DiBartolomeo Law Offices Dec. 2017

When you brought home this year’s Christmas tree, you and the family most likely spent an evening decorating it with lights, store-bought and homemade ornaments, a star or angel topper, and maybe even tinsel. If you’re more traditional, you may have even included a popcorn string. But have you ever wondered why we started decorating our Christmas trees in the first place? While the origins of the Christmas tree are uncertain, we’ve used the evergreen fir to celebrate winter festivals, both pagan and Christian, for thousands of years. The tree has represented many things, including the winter solstice, Saturnalia, and everlasting life with God. During the 1500s in Germany, people brought full pine trees, called paradise trees, into their homes to celebrate the Name Day of Adam and Eve on Dec. 24. The families decorated the tree with apples and gingerbread. Before long, glassmakers began crafting small ornaments to hang on the trees. In Victorian times, trees were even decorated with candles!

Over time, paradise trees evolved into Christmas trees. In the 18th and 19th centuries, when many Germans immigrated to the United States, they brought the tradition with them. However, the practice of decorating a pine tree with apples didn’t quite catch on. Then, In the winter of 1841, Queen Victoria of England requested a Christmas tree at Windsor Castle for her husband, Prince Albert, who was of German descent. The Queen thought the tree would be a nice gesture, and the London News published a story about the royal Christmas tree in 1848. The tradition quickly spread throughout Europe and North America.

When Christmas trees first rose to prominence in the United States, they were often decorated with homemade ornaments, while many German-Americans continued to use apples, nuts, and marzipan cookies. Popcorn joined later, dyed bright colors and interlaced with berries and nuts. Electricity brought lights, making it possible for Christmas trees to glow for days on end. And with that, Christmas trees quickly became an American tradition.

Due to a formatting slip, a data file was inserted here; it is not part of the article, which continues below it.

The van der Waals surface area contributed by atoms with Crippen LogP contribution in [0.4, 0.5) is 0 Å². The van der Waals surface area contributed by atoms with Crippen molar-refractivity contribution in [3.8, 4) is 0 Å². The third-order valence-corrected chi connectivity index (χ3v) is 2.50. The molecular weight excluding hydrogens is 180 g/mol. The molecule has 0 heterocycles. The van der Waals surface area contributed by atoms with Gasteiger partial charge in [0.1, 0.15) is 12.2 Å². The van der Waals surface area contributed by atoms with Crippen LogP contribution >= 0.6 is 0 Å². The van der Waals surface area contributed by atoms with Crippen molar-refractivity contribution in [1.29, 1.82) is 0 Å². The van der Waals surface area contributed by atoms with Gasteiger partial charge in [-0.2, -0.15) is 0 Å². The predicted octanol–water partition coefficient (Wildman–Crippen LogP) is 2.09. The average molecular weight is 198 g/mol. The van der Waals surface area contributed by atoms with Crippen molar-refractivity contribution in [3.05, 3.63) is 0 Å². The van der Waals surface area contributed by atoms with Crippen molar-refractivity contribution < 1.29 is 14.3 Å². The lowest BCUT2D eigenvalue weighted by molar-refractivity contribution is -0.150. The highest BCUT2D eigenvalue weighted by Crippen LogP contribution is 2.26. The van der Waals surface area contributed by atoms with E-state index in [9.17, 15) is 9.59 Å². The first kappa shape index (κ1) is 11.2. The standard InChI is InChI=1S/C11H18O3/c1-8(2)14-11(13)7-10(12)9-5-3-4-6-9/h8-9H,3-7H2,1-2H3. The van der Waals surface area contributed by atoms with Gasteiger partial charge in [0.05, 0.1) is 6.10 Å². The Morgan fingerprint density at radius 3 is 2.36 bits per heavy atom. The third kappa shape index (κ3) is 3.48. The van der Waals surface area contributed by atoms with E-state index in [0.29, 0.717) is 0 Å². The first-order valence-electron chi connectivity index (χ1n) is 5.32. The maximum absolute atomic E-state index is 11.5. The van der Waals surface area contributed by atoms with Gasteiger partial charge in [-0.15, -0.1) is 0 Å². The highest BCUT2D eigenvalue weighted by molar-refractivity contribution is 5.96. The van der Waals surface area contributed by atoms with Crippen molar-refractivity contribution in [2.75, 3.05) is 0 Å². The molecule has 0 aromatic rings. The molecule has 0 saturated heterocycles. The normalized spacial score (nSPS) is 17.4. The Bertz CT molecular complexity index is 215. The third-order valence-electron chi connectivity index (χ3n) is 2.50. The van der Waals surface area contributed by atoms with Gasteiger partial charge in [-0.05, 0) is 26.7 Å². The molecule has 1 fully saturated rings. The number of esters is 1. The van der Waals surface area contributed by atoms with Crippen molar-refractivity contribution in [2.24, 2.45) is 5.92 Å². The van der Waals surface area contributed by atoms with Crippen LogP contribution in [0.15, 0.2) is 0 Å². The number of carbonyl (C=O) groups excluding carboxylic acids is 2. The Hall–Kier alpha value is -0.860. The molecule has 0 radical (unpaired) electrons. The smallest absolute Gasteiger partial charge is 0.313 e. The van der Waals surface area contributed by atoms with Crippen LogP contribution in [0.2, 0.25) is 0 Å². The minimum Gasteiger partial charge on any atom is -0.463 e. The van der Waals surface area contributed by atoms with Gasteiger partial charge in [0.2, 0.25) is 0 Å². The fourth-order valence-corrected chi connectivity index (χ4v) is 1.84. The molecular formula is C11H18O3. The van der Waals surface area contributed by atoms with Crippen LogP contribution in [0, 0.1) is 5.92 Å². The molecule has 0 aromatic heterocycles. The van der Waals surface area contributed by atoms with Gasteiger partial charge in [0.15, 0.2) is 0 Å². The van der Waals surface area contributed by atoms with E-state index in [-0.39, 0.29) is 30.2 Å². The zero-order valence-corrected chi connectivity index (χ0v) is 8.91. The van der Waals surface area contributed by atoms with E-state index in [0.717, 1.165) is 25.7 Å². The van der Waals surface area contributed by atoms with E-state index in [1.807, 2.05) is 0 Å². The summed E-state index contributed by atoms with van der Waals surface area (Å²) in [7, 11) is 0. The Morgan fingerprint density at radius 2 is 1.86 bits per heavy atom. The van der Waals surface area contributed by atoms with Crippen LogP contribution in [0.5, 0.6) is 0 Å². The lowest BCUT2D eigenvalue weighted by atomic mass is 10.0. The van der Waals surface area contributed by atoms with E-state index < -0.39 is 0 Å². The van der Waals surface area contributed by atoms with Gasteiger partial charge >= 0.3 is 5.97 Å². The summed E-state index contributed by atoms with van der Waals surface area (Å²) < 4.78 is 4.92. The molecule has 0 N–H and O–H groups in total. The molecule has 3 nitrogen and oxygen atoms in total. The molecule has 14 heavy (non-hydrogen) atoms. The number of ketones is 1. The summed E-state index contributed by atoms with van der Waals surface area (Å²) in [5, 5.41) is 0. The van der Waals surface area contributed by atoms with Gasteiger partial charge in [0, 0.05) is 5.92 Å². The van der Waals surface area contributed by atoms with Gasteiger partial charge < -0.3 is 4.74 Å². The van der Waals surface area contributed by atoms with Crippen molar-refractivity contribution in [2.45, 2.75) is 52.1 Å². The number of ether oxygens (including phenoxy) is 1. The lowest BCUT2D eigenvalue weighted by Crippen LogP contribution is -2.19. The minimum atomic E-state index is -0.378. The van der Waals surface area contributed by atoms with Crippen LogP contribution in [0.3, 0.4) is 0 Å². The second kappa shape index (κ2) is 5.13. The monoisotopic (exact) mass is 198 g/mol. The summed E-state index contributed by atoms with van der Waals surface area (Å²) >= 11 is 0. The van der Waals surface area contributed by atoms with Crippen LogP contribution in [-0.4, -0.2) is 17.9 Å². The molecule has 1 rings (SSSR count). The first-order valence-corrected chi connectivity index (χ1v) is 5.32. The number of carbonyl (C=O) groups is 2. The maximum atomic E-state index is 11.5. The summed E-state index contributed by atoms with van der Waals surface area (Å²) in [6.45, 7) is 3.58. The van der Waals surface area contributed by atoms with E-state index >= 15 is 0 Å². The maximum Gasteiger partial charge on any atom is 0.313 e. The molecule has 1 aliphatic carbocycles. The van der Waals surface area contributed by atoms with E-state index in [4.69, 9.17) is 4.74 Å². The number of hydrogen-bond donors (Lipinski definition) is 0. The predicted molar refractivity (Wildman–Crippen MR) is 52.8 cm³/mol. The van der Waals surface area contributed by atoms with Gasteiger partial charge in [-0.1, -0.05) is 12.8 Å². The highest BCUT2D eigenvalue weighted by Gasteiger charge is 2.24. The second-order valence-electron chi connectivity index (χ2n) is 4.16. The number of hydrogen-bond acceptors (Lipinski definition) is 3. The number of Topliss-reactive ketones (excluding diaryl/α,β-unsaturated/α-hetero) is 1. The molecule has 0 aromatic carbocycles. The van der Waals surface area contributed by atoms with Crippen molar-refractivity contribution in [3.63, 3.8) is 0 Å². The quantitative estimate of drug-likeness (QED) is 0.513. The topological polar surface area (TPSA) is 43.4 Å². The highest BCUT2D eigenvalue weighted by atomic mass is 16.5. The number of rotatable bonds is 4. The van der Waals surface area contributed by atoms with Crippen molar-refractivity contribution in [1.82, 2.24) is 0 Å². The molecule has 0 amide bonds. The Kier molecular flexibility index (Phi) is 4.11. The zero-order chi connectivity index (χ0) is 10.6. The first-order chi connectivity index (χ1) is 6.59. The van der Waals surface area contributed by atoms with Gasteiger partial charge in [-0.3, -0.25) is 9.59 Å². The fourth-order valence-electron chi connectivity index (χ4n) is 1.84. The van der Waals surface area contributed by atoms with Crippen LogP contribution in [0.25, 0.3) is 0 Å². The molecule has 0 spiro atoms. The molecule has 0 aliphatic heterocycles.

• ¾ cup dry white wine • 1 tablespoon cornstarch • 1 (8-ounce) package sliced Swiss cheese • 1 clove garlic • Salt to taste • Foods to dip (apple slices, bread cubes, roasted vegetables, etc.) 1. In a large bowl, whisk together wine and cornstarch. 2. Chop cheese slices into small, uniform pieces. 3. Rub clove of garlic all over the sides and bottom of a heavy-bottomed pot, then discard. 4. Heat wine mixture over medium- low heat in the pot until thick and bubbling. Add some cheese and slowly whisk. When nearly smooth, Directions

add more cheese and whisk gently. Repeat until all cheese is melted. If mixture seems too tight, add 1 tablespoon wine.

5. Season with salt and serve

immediately. Keep pot on low heat to keep the fondue dippable.

(Recipe inspired by PinchofYum.com.)

The Di Bartolomeo Law Office, P.C. 1139 Exchange Street | Astoria, Oregon | 503-325-8600 | www.joedibartolomeo.com

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